by Dr. L. Todd Thomas

The Diary of Anne Frank by Frances Goodrich and Albert Hackett is the stage adaptation of The Diary of a Young Girl, a book compiled from three volumes of diary entries written by Anne Frank while she and her family were hiding for two years during the Nazi occupation of the Netherlands. Her father published these as a book in 1947, it was reprinted in English in 1952, and first presented as a stage play in 1955. The story was also produced as a movie for the first time in 1959. Pit & Balcony Theatre is producing the newest adaptation by Wendy Kesselman.

This story is ambitious for any community theatre to undertake, and from the minute one steps into the theatre it is clear this cast and crew took that ambition to heart. Jaeleen Davis, in the title role of Anne Frank, will take hold of your attention and never let it go. Her interpretation of Anne at the beginning of the play offers plenty of room to develop as the night proceeds. This play rests almost entirely on the shoulders of the actor playing Anne, and Ms. Davis never misses a beat.

Kevin Profitt, as Otto Frank, had the depth and singularity necessary to be not only the father but the father figure throughout the play. Although he was difficult to hear at times, his calm and pragmatic presence was an effective contrast to the chaos of emotion on the stage.

Jeff List and Rachel Creed as Mr. and Mrs. Van Daan brought a humanity to the story as they struggled not only with their confinement but with what one begins to believe is a sense of inferiority to the Franks. Cassandra Graham plays a convincing Margot Frank, the older sister of Anne, with a quiet, controlled demeanor at the beginning showing us the impact of the stress as the weeks and months pass by. And Mary Spadafore, as the initially stoic Mrs. Frank, creates an interesting arc for her character as she struggles to keep all her concern and stress to herself.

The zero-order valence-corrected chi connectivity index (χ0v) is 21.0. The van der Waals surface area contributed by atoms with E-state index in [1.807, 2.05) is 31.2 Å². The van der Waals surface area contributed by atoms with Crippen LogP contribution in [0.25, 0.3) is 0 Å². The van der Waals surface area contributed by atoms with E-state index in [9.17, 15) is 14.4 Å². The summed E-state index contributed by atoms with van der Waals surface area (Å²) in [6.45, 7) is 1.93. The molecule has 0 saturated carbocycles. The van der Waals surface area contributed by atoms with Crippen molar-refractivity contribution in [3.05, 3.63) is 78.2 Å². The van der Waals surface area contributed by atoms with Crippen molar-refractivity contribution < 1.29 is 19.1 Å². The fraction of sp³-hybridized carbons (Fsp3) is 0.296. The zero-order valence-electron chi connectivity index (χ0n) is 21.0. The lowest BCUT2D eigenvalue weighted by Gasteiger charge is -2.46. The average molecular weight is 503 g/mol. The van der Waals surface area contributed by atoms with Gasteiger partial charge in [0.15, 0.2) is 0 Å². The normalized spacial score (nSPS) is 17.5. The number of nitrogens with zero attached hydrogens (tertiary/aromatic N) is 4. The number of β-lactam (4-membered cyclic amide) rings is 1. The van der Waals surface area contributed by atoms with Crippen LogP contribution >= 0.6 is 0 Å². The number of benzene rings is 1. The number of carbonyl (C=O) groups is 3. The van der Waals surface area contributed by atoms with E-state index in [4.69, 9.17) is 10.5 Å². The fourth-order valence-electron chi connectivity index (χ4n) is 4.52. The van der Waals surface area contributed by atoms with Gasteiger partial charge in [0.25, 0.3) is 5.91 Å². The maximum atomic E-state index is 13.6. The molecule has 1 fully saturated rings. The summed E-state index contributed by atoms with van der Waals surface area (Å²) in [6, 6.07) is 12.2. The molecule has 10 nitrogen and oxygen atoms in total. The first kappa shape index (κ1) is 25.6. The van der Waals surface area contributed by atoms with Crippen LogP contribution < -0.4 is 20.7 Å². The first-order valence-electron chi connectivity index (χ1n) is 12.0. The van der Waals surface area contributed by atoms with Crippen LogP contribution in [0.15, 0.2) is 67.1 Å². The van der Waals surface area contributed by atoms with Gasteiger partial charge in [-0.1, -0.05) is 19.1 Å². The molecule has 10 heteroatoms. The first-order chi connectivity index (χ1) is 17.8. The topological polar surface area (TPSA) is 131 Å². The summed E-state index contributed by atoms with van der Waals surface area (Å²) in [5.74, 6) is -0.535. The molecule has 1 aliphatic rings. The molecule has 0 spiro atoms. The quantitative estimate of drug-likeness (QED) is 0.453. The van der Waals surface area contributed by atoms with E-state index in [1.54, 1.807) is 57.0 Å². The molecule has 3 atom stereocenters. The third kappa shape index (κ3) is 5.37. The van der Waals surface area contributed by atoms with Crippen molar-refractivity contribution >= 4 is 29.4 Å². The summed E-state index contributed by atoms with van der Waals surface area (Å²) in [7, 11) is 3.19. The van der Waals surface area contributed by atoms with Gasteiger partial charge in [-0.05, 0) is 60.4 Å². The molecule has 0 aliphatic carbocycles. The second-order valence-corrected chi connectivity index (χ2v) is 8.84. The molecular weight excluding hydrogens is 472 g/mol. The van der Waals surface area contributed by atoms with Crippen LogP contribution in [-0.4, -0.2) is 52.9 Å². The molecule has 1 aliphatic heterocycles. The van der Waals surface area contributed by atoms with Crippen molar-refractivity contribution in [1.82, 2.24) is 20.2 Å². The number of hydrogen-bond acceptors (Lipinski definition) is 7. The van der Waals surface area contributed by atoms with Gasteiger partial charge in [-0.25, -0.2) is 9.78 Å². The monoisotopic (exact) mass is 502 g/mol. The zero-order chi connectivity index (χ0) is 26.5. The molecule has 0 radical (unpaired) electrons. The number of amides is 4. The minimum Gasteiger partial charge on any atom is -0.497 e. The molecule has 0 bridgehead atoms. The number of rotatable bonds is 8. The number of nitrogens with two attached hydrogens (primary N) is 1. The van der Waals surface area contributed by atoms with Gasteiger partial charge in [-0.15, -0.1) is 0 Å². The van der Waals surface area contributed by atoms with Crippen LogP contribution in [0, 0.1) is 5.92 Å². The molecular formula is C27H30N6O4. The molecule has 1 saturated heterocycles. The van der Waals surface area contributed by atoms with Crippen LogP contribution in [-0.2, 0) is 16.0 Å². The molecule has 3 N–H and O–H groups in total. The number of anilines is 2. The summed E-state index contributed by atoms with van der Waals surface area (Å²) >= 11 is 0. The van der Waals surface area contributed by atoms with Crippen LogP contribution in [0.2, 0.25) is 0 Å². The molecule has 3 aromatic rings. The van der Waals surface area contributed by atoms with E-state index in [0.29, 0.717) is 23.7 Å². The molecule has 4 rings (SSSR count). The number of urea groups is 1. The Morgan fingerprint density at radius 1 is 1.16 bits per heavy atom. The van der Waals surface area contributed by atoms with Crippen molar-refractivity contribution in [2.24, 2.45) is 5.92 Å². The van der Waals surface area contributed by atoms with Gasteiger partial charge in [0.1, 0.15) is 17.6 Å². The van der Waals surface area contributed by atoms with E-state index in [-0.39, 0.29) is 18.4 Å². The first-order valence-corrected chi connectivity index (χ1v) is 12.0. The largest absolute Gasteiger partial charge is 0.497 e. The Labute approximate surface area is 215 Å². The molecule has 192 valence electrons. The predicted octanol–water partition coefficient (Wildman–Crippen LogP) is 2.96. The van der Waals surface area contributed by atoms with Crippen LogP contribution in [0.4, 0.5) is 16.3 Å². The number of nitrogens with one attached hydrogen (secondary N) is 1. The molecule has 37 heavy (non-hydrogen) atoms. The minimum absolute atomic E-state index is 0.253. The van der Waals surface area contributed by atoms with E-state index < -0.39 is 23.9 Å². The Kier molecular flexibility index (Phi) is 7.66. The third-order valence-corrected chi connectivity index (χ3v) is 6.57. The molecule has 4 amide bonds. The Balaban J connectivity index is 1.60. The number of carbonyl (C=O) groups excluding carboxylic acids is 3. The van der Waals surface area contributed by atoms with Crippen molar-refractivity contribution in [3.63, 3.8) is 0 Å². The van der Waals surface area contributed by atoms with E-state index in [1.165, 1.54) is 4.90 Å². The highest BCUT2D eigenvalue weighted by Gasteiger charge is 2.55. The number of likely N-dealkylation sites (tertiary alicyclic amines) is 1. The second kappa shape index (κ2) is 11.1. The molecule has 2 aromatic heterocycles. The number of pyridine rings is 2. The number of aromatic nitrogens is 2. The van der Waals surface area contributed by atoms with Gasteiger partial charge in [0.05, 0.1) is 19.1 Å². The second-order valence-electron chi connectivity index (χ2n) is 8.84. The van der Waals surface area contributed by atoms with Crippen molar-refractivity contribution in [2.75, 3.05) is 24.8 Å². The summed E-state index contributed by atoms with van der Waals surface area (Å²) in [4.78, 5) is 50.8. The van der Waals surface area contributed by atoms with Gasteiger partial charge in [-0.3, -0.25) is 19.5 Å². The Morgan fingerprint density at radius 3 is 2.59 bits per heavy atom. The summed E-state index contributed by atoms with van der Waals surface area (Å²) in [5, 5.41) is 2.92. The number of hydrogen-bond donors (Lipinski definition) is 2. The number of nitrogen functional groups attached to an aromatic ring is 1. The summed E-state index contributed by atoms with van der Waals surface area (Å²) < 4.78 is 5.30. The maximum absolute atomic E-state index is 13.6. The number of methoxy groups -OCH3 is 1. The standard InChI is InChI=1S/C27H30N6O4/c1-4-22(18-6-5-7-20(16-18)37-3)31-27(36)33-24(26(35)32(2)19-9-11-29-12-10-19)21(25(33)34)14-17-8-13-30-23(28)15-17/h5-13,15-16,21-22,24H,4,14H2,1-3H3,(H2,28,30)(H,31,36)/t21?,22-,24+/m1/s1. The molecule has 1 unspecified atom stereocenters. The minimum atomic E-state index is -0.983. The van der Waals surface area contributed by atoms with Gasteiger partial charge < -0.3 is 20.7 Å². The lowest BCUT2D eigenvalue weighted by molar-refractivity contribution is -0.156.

One of the most delightful character developments in the show was Nathan Hanley’s depiction of teenage Peter Van Daan. The changes in Hanley’s Peter as the play progressed were paired perfectly with those of Davis’s Anne.

It is difficult with a play of such substance not to get bogged down by the weight of the story. At times I felt the cast was trying too hard to reinforce the gravity of the situation by the slow pace of movement and notably long gaps between dialogue. With the excellent staging by director Danielle Katsoulos and the strength of the cast already mentioned, this caused the show to drag at times.

It also slowed the lighting transitions, which are crucial in a single set show to move us effectively from scene to scene. Lighting Designer Bailey Banks integrated her work with the story and the set in a powerful way to reinforce the story.

Many productions of the Diary of Anne Frank have been criticized for set designs that gave the impression of near spaciousness. Set Designer Isaac Wood developed an overall set for this show that provided room for the actors to move, but enough tight space for us to never forget they are living in cramped conditions. Sound design by L’Oreal Hartwell and costume design by Karly Laskowski reinforced the conditions of the attic and of the players themselves.

This show is worth taking the time to see. The meticulous thought put into the show from the lobby display, through the unique intermission and the audience discussion at the end will have you talking about the experience for a long time.

The Diary of Anne Frank continues this Saturday and Sunday and next week, February 2-4 with Friday and Saturday performances at 7:30 and Sunday matinee at 3pm. Tickets are available at or by calling the box office between noon and 5pm Tuesday - Friday at 989-754-6587. Prices range from $10-$18. 

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